UWinnipeg recognizes the National Day for Truth and Reconciliation with a week of events and activities

September 22, 2022

In recognition of the National Day for Truth and Reconciliation and Orange Shirt Day, Wesley Hall will be lit orange during the evenings next week and The University of Winnipeg will be closed on Friday, September 30.

Throughout the week, special events, learning opportunities, and activities will be dedicated to honouring Residential School Survivors and learning from Indigenous peoples and perspectives. The UWSA will also be hosting events on campus.

Monday, September 26

In front of Wesley Hall, at 9:30 am, the University will be installing artwork created by Kendra Gierys that commemorates Orange Shirt Day. This will be followed by the raising of the Every Child Matters flag at 10:00 am, with remarks from Dr. Todd Mondor, President and Vice-Chancellor, and Angeline Nelson, Acting Indigenous Engagement Lead.

As part of the Weweni Indigenous Scholars Speaker Series, there will be a special presentation by Dr. Mary Jane McCallum, a Senator and Residential School Survivor, from 1:00 to 2:00 pm in Convocation Hall.

Wednesday, September 28

From 11:30 am to 1:30 pm in the Quad (or on the first floor of Centennial Hall, in the case of rain), the Wii Chiiwaakanak Learning Centre team will be distributing Truth and Reconciliation Commission of Canada: Calls to Action booklets, Answering the Calls books, cupcakes, stickers, and Every Child Matters window hangings.
Thursday, September 29

We encourage all UWinnipeg faculty, staff, and students to wear orange shirts.

Orange Shirt Day began in Williams Lake, BC in 2013 at a commemorative event for the Survivors of St. Joseph Mission Residential School. The idea of wearing shirts to remember the experiences of Survivors came from the story of Phyllis Webstad. In 1974, at the age of six, Phyllis was forced to attend St. Joseph Mission. She was proud to wear a brand-new orange shirt to school that day but, upon arrival, it was cruelly stripped from her and never returned.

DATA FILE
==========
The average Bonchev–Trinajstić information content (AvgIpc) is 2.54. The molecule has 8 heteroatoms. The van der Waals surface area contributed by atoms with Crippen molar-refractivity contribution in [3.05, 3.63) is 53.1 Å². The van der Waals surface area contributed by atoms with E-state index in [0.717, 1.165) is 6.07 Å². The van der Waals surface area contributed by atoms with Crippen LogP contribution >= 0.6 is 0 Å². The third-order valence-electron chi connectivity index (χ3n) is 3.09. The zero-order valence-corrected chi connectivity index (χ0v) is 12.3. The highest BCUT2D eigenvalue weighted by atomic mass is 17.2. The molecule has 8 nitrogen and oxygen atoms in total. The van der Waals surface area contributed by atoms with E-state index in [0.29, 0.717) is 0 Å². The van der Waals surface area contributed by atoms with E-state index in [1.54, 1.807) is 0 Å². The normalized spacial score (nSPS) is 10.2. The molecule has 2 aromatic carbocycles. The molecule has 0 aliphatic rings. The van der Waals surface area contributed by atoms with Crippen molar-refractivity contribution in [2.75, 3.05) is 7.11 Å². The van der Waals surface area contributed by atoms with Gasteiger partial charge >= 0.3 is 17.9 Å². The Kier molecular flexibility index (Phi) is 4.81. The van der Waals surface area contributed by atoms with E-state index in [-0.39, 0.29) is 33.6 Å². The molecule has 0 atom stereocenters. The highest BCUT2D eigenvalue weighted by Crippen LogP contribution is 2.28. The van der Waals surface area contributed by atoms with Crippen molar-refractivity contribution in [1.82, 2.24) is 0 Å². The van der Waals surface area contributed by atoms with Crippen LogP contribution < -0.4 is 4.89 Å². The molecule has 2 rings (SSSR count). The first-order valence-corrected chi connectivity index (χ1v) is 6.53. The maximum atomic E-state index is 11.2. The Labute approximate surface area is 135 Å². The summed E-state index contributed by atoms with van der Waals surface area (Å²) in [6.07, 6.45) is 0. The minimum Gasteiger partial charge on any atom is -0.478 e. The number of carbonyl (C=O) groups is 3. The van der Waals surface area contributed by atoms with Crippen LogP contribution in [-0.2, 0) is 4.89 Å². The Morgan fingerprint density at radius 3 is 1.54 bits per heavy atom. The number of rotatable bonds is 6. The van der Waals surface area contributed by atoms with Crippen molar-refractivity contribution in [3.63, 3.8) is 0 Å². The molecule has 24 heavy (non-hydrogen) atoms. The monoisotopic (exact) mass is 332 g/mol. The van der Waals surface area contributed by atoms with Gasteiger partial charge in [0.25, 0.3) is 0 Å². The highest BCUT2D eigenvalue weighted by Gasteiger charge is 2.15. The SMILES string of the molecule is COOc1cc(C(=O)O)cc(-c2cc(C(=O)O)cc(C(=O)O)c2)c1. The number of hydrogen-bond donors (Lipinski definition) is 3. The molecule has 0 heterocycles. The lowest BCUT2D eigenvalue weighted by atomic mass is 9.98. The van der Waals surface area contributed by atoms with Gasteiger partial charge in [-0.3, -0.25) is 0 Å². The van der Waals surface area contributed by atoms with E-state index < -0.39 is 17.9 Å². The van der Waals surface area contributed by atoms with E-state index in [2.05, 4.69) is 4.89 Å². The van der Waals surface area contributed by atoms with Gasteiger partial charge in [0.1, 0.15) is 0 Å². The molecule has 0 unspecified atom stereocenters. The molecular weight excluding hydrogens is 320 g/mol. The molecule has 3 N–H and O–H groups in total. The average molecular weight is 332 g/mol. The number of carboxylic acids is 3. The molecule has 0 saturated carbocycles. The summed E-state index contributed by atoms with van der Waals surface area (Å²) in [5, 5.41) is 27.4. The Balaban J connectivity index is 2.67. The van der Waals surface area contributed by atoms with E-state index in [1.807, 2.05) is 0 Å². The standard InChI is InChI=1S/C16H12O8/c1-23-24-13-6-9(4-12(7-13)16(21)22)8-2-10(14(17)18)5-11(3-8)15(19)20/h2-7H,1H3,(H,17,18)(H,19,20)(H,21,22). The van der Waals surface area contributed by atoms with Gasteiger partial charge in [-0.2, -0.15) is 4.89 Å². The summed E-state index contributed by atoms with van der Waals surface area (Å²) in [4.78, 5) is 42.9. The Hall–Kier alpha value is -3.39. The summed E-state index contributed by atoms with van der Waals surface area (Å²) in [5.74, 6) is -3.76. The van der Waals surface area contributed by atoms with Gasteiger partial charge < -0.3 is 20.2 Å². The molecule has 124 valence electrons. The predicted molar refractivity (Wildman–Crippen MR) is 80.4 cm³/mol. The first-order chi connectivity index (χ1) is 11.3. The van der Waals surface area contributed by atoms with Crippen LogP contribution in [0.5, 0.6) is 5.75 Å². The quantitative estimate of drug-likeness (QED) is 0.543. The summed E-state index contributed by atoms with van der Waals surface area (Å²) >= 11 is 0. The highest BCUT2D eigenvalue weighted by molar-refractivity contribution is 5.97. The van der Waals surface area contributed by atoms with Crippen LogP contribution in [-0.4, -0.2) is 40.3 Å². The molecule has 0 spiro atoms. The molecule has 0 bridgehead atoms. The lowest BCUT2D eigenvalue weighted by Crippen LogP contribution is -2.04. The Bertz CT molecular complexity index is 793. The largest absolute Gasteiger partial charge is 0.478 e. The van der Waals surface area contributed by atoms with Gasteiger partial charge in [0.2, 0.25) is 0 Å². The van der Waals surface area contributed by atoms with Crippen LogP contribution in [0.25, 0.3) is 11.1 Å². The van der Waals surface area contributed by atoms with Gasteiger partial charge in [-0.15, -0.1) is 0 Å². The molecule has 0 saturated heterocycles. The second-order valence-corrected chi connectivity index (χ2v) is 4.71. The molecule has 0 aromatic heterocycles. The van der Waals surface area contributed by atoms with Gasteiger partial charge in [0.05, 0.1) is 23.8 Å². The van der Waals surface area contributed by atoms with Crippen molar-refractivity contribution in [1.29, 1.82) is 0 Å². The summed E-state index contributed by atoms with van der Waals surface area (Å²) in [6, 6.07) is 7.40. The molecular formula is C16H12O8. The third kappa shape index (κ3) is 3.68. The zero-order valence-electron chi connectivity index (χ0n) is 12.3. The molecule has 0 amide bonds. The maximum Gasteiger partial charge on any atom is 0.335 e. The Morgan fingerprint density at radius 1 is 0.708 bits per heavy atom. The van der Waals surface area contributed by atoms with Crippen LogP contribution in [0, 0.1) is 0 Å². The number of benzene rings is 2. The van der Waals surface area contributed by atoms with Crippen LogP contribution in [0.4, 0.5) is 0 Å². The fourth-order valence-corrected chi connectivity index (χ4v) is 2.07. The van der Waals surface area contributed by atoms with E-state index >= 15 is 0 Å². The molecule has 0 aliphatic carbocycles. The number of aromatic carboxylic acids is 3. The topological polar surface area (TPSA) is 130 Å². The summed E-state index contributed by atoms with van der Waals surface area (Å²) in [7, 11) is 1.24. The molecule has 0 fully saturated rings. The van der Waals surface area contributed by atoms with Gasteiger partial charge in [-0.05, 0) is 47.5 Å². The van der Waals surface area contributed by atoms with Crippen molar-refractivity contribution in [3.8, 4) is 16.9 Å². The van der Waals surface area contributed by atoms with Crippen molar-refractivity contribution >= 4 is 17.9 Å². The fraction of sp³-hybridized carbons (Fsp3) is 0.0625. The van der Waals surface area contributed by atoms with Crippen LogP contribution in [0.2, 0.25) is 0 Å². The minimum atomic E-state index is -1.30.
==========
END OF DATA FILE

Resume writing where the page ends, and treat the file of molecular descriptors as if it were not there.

Orange Shirt Day has grown to represent the experiences of all Residential School Survivors who live with the memories of not just stolen clothes, but stolen childhoods and families.
Friday, September 30

The University will be closed to recognize the National Day for Truth and Reconciliation. This is an opportunity for the UWinnipeg community to take time to reflect and to honour Survivors, their families, and their communities. This can be done by taking part in commemorative community events, and reading, reflecting, and learning more about the history of residential schools and your role in Reconciliation.


Winnipeg mayoral candidate Don Woodstock blames Indigenous men for violence against Indigenous women – CBC

Comments made at forum on issues facing women condemned by rivals as racist

Sep 23, 2022

Some Winnipeg mayoral contestants are condemning candidate Don Woodstock for standing up at a forum on women’s issues and stating Indigenous men are the cause of violence against Indigenous women.

Woodstock, a security-company owner who is making his second run for mayor, told an audience of about 60 mayoral-campaign workers and ordinary citizens on Thursday evening he believes “Aboriginal men” are the reason violence is committed against Indigenous women.

Woodstock made the comments Thursday evening at a forum organized by the Council of Winnipeg Women and held at the John Osborn unit of the Army Navy Air Force Veterans, in Polo Park.

All of the candidates were provided the same questions, in advance, about how they would improve public safety, Winnipeg Transit and housing for women in this city.

Read More:

Canada supports the Manitoba Métis Federation’s initiative to bring home the spirits of Métis children who never returned from residential schools

From: Crown-Indigenous Relations and Northern Affairs Canada

Taking care: We recognize this news release may contain information that is difficult for many and that our efforts to honour Survivors and families may act as an unwelcome reminder for those who have suffered hardships through generations of government policies that were harmful to Indigenous Peoples.

The National Indian Residential School Crisis Line offers emotional support and crisis referral services for residential school Survivors and their families. Call the toll-free crisis line at 1-866-925-4419. This service is available 24 hours a day, 7 days a week.